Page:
Whitney Tilson’s T2 fund fund declined 0.9% in February vs. gains of 4.3% for the S&P 500, 2.9% for the Dow and 5.5% for the Nasdaq. Year to date, the fund is up 11.5% vs. 9.0% for the S&P 500, 6.5% for the Dow and 14.0% for the Nasdaq.
On the long side, winners included Citigroup (8.5%) and SanDisk (7.8%), offset by Netflix (-7.9%), Grupo Prisa (B shares) (-7.4%), and J.C. Penney (-4.7%).
On the short side, he profited from First Solar (-23.6%), which just reported dismal earnings and guidance, Interoil (-10.4%), and Boyd Gaming (-8.7%). These gains were offset by Salesforce.com (22.6%), which is growing rapidly but trades at 8.7x revenues and has a $19.6 billion market cap despite being unprofitable. In addition, Green Mountain Coffee Roasters, which he think is likely to be the next Krispy Kreme (for those of you with long memories), rose 21.8%.
The rest of the letter embedded in scribd has his comments on Buffett’s annual letter and why we added to our Berkshire Hathaway position this week, even though it was already our largest. He has increased our estimate of intrinsic value to more than $178,000/share, more than 50% above today’s price of $118,360, based on $98,366 in investments/share plus applying a 10 multiple to our estimate of normalized pretax operating earnings of $8,000/share.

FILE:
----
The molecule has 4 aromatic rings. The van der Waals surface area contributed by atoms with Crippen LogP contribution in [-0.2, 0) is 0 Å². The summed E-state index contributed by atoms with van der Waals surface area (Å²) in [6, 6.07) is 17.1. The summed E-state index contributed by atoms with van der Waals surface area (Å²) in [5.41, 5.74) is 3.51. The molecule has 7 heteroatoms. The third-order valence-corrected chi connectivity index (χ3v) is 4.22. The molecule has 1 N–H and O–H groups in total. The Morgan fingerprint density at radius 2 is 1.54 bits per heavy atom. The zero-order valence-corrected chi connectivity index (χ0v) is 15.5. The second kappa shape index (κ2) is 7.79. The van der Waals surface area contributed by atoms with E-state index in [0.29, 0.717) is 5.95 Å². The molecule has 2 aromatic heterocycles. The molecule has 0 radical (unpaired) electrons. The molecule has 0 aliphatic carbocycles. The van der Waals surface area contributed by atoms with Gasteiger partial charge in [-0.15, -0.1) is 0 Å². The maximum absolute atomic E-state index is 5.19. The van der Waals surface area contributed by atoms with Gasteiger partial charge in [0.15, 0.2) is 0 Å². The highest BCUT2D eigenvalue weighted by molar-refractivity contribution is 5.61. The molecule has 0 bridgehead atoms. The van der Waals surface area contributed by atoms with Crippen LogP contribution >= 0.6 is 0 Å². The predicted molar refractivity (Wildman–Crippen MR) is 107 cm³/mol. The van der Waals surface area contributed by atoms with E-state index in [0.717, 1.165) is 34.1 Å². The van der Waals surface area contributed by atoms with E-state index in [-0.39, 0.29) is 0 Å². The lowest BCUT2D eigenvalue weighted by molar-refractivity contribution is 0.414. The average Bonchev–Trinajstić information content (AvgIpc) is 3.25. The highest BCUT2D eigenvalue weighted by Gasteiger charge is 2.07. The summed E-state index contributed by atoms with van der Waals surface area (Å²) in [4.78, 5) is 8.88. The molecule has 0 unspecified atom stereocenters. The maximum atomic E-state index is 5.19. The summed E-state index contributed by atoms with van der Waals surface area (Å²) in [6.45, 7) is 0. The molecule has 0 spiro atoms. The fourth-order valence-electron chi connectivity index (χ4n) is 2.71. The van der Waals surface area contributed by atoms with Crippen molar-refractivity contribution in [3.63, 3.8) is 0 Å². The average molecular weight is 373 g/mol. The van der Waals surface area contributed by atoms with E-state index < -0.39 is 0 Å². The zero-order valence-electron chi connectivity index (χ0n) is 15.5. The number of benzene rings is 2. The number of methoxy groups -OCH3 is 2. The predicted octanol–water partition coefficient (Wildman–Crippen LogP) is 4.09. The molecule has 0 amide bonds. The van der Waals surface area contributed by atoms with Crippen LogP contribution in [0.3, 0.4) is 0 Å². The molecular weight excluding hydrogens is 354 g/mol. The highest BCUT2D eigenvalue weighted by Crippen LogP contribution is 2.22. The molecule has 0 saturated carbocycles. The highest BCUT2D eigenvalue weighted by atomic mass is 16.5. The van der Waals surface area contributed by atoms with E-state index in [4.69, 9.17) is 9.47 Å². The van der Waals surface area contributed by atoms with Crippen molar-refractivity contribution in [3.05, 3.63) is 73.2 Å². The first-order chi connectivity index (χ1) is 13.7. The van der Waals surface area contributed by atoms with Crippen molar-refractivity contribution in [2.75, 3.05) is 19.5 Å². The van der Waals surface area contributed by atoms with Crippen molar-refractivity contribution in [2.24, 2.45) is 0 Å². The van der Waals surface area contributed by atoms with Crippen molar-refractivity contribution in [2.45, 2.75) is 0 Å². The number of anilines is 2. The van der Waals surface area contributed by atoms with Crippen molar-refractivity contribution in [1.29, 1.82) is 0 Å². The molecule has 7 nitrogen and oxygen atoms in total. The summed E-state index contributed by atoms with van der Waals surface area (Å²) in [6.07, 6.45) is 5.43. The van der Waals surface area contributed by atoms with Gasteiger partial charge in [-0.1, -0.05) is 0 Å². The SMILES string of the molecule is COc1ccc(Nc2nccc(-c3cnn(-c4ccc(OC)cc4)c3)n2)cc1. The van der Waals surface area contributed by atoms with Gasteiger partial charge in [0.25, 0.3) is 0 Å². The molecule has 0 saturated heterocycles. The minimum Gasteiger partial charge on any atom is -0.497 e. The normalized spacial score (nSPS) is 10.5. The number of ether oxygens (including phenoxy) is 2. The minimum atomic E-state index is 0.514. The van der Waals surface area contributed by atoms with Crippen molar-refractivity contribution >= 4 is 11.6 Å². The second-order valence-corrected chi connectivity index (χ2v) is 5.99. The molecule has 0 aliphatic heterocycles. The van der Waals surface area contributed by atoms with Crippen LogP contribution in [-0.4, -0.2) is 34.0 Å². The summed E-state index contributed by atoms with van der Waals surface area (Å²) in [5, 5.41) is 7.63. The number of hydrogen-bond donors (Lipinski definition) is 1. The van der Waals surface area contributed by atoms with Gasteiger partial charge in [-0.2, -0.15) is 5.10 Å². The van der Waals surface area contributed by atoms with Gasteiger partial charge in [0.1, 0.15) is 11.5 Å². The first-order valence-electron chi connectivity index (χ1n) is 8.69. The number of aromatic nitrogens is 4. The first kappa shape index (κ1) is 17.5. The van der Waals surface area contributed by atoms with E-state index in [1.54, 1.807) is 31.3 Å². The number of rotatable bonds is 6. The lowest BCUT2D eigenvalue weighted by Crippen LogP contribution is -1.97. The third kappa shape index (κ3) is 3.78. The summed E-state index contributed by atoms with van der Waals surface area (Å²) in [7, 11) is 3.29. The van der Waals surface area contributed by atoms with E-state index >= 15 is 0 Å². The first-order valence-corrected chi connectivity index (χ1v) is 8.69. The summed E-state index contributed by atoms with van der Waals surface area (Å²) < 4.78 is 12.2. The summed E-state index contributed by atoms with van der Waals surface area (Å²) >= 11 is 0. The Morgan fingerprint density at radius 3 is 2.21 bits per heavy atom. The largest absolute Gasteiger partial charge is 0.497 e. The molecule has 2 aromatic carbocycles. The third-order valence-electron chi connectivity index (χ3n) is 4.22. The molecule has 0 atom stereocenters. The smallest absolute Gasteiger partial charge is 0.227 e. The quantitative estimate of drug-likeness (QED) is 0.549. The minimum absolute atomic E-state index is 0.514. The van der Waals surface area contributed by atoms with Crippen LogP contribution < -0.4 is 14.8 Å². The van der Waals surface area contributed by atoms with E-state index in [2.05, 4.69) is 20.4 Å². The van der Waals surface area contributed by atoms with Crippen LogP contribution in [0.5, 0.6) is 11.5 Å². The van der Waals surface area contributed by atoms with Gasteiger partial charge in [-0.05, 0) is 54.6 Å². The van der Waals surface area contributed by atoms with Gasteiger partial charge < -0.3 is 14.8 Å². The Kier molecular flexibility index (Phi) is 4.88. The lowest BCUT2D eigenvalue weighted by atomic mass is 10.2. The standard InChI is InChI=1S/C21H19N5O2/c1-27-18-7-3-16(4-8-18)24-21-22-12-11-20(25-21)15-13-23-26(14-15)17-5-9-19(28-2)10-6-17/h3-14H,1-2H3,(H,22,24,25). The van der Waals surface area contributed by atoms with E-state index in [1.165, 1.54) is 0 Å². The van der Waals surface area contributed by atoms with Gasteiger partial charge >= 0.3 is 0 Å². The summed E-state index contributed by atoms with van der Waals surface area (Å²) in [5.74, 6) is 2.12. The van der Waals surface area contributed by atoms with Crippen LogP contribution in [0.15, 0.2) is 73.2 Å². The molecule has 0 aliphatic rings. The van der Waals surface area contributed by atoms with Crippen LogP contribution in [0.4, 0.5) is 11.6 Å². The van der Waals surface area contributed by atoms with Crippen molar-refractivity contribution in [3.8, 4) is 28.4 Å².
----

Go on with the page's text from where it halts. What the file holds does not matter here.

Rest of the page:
Appendix A is a transcript of Tilson’s comments during my CNBC appearance on Monday and Appendix B is the updated version of our Berkshire slide presentation (the full-size version is posted atwww.tilsonfunds.com/BRK.pdf). Page 15 shows that the stock trades at close to the largest discount to intrinsic value in two decades, despite the fact that Berkshire has never been stronger. Its balance sheet is awash with cash and the company has a diverse and robust collection of exceptional businesses that are collectively generating more than $1 billion per month for Buffett and Munger to allocate.